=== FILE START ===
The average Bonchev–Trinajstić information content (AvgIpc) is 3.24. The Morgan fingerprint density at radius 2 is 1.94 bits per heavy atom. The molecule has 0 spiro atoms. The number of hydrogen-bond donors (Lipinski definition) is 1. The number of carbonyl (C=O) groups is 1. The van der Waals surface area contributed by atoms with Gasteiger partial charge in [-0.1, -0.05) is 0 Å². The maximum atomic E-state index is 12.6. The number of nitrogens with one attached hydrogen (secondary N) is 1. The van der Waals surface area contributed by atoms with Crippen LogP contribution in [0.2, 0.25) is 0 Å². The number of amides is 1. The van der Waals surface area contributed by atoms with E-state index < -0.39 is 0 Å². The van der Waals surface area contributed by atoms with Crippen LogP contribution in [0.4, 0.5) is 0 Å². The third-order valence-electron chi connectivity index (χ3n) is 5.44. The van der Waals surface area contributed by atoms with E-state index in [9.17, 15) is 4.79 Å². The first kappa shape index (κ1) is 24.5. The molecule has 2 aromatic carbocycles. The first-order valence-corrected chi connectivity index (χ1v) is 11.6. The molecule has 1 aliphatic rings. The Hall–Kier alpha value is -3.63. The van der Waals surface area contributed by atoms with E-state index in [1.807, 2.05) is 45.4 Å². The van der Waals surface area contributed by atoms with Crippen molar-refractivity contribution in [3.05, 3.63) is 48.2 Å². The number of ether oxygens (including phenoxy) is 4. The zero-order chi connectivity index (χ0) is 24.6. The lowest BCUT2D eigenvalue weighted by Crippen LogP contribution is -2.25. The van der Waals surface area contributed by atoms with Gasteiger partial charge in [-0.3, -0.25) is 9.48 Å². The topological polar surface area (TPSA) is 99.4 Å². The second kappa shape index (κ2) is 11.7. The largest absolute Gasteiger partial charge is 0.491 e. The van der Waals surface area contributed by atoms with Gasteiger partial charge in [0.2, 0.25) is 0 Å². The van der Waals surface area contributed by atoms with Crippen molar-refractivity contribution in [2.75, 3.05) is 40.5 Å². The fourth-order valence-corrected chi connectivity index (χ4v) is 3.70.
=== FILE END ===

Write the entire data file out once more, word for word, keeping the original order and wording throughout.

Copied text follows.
The average Bonchev–Trinajstić information content (AvgIpc) is 3.24. The Morgan fingerprint density at radius 2 is 1.94 bits per heavy atom. The molecule has 0 spiro atoms. The number of hydrogen-bond donors (Lipinski definition) is 1. The number of carbonyl (C=O) groups is 1. The van der Waals surface area contributed by atoms with Gasteiger partial charge in [-0.1, -0.05) is 0 Å². The maximum atomic E-state index is 12.6. The number of nitrogens with one attached hydrogen (secondary N) is 1. The van der Waals surface area contributed by atoms with Crippen LogP contribution in [0.2, 0.25) is 0 Å². The number of amides is 1. The van der Waals surface area contributed by atoms with E-state index < -0.39 is 0 Å². The van der Waals surface area contributed by atoms with Crippen LogP contribution in [0.4, 0.5) is 0 Å². The third-order valence-electron chi connectivity index (χ3n) is 5.44. The van der Waals surface area contributed by atoms with E-state index in [9.17, 15) is 4.79 Å². The first kappa shape index (κ1) is 24.5. The molecule has 2 aromatic carbocycles. The first-order valence-corrected chi connectivity index (χ1v) is 11.6. The molecule has 1 aliphatic rings. The Hall–Kier alpha value is -3.63. The van der Waals surface area contributed by atoms with E-state index in [1.807, 2.05) is 45.4 Å². The van der Waals surface area contributed by atoms with Crippen molar-refractivity contribution in [3.05, 3.63) is 48.2 Å². The number of ether oxygens (including phenoxy) is 4. The zero-order chi connectivity index (χ0) is 24.6. The lowest BCUT2D eigenvalue weighted by Crippen LogP contribution is -2.25. The van der Waals surface area contributed by atoms with Gasteiger partial charge in [-0.3, -0.25) is 9.48 Å². The topological polar surface area (TPSA) is 99.4 Å². The second kappa shape index (κ2) is 11.7. The largest absolute Gasteiger partial charge is 0.491 e. The van der Waals surface area contributed by atoms with Gasteiger partial charge in [0.2, 0.25) is 0 Å². The van der Waals surface area contributed by atoms with Crippen molar-refractivity contribution in [2.75, 3.05) is 40.5 Å². The fourth-order valence-corrected chi connectivity index (χ4v) is 3.70.